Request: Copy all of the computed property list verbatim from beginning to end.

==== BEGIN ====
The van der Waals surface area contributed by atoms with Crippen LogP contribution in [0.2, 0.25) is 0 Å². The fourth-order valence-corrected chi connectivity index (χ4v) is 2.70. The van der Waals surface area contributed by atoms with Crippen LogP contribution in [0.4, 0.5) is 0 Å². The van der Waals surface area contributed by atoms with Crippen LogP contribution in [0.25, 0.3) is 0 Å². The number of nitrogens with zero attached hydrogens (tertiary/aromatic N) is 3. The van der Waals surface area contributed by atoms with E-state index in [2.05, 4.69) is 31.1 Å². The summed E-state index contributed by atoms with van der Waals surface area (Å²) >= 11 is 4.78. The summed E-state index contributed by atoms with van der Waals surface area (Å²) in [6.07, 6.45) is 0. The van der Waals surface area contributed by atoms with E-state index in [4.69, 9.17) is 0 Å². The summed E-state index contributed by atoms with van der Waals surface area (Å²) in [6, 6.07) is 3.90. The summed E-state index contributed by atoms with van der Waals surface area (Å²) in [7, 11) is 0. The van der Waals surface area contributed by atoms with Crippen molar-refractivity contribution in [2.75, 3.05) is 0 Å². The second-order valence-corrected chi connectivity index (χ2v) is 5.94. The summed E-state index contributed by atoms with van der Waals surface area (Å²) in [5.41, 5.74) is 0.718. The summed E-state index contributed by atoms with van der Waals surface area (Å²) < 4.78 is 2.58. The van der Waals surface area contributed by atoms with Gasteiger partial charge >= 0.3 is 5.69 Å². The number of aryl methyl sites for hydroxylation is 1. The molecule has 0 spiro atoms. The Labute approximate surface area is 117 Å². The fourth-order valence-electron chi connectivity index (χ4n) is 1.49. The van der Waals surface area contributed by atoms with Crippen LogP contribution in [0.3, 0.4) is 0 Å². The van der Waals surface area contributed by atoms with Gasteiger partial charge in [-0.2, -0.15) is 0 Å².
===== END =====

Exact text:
The van der Waals surface area contributed by atoms with Crippen LogP contribution in [0.2, 0.25) is 0 Å². The fourth-order valence-corrected chi connectivity index (χ4v) is 2.70. The van der Waals surface area contributed by atoms with Crippen LogP contribution in [0.4, 0.5) is 0 Å². The van der Waals surface area contributed by atoms with Crippen LogP contribution in [0.25, 0.3) is 0 Å². The number of nitrogens with zero attached hydrogens (tertiary/aromatic N) is 3. The van der Waals surface area contributed by atoms with E-state index in [2.05, 4.69) is 31.1 Å². The summed E-state index contributed by atoms with van der Waals surface area (Å²) >= 11 is 4.78. The summed E-state index contributed by atoms with van der Waals surface area (Å²) in [6.07, 6.45) is 0. The van der Waals surface area contributed by atoms with E-state index in [4.69, 9.17) is 0 Å². The summed E-state index contributed by atoms with van der Waals surface area (Å²) in [6, 6.07) is 3.90. The summed E-state index contributed by atoms with van der Waals surface area (Å²) in [7, 11) is 0. The van der Waals surface area contributed by atoms with Crippen molar-refractivity contribution in [2.75, 3.05) is 0 Å². The second-order valence-corrected chi connectivity index (χ2v) is 5.94. The summed E-state index contributed by atoms with van der Waals surface area (Å²) in [5.41, 5.74) is 0.718. The summed E-state index contributed by atoms with van der Waals surface area (Å²) < 4.78 is 2.58. The van der Waals surface area contributed by atoms with Gasteiger partial charge >= 0.3 is 5.69 Å². The number of aryl methyl sites for hydroxylation is 1. The molecule has 0 spiro atoms. The Labute approximate surface area is 117 Å². The fourth-order valence-electron chi connectivity index (χ4n) is 1.49. The van der Waals surface area contributed by atoms with Crippen LogP contribution in [0.3, 0.4) is 0 Å². The van der Waals surface area contributed by atoms with Gasteiger partial charge in [-0.2, -0.15) is 0 Å².